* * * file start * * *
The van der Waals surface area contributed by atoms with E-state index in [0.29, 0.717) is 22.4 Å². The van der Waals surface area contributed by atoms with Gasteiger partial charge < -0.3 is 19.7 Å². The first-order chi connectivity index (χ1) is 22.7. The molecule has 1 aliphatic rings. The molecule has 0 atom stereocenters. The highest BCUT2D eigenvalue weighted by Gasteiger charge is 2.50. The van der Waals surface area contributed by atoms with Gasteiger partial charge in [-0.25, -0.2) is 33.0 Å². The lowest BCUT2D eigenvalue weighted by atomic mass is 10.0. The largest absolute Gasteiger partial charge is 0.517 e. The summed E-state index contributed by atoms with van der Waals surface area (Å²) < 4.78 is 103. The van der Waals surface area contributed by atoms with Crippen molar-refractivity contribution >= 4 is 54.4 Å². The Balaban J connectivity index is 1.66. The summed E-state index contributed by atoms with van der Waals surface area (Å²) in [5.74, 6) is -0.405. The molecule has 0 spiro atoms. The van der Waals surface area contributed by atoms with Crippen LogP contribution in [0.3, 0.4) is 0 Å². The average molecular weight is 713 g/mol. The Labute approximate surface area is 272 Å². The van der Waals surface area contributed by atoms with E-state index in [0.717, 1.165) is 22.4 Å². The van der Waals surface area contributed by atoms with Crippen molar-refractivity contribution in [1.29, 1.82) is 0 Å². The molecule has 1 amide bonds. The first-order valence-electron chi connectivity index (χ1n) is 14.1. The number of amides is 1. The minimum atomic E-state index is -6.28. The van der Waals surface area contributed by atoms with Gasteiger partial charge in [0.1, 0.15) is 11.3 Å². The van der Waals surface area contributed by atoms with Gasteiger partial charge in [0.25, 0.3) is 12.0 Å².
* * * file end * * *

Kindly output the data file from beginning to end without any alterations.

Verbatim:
The van der Waals surface area contributed by atoms with E-state index in [0.29, 0.717) is 22.4 Å². The van der Waals surface area contributed by atoms with Gasteiger partial charge < -0.3 is 19.7 Å². The first-order chi connectivity index (χ1) is 22.7. The molecule has 1 aliphatic rings. The molecule has 0 atom stereocenters. The highest BCUT2D eigenvalue weighted by Gasteiger charge is 2.50. The van der Waals surface area contributed by atoms with Gasteiger partial charge in [-0.25, -0.2) is 33.0 Å². The lowest BCUT2D eigenvalue weighted by atomic mass is 10.0. The largest absolute Gasteiger partial charge is 0.517 e. The summed E-state index contributed by atoms with van der Waals surface area (Å²) < 4.78 is 103. The van der Waals surface area contributed by atoms with Crippen molar-refractivity contribution >= 4 is 54.4 Å². The Balaban J connectivity index is 1.66. The summed E-state index contributed by atoms with van der Waals surface area (Å²) in [5.74, 6) is -0.405. The molecule has 0 spiro atoms. The van der Waals surface area contributed by atoms with Crippen LogP contribution in [0.3, 0.4) is 0 Å². The average molecular weight is 713 g/mol. The Labute approximate surface area is 272 Å². The van der Waals surface area contributed by atoms with E-state index in [0.717, 1.165) is 22.4 Å². The van der Waals surface area contributed by atoms with Crippen molar-refractivity contribution in [1.29, 1.82) is 0 Å². The molecule has 1 amide bonds. The first-order valence-electron chi connectivity index (χ1n) is 14.1. The number of amides is 1. The minimum atomic E-state index is -6.28. The van der Waals surface area contributed by atoms with Gasteiger partial charge in [0.1, 0.15) is 11.3 Å². The van der Waals surface area contributed by atoms with Gasteiger partial charge in [0.25, 0.3) is 12.0 Å².